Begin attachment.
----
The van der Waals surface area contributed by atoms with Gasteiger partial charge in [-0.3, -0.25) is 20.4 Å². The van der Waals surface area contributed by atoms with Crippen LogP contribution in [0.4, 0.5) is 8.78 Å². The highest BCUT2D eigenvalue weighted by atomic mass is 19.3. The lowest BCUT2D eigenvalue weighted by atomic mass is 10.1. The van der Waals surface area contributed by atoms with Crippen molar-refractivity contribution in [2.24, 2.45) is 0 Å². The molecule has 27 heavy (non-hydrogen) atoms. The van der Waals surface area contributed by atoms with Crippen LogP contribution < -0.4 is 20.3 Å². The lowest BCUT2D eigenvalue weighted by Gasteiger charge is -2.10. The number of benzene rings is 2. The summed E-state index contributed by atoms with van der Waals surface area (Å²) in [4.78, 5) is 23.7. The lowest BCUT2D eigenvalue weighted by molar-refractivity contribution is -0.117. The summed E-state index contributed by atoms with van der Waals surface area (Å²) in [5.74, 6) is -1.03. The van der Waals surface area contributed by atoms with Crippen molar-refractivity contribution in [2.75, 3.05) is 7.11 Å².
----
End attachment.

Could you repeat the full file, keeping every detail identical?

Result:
The van der Waals surface area contributed by atoms with Gasteiger partial charge in [-0.3, -0.25) is 20.4 Å². The van der Waals surface area contributed by atoms with Crippen LogP contribution in [0.4, 0.5) is 8.78 Å². The highest BCUT2D eigenvalue weighted by atomic mass is 19.3. The lowest BCUT2D eigenvalue weighted by atomic mass is 10.1. The van der Waals surface area contributed by atoms with Crippen molar-refractivity contribution in [2.24, 2.45) is 0 Å². The molecule has 27 heavy (non-hydrogen) atoms. The van der Waals surface area contributed by atoms with Crippen LogP contribution < -0.4 is 20.3 Å². The lowest BCUT2D eigenvalue weighted by Gasteiger charge is -2.10. The number of benzene rings is 2. The summed E-state index contributed by atoms with van der Waals surface area (Å²) in [4.78, 5) is 23.7. The lowest BCUT2D eigenvalue weighted by molar-refractivity contribution is -0.117. The summed E-state index contributed by atoms with van der Waals surface area (Å²) in [5.74, 6) is -1.03. The van der Waals surface area contributed by atoms with Crippen molar-refractivity contribution in [2.75, 3.05) is 7.11 Å².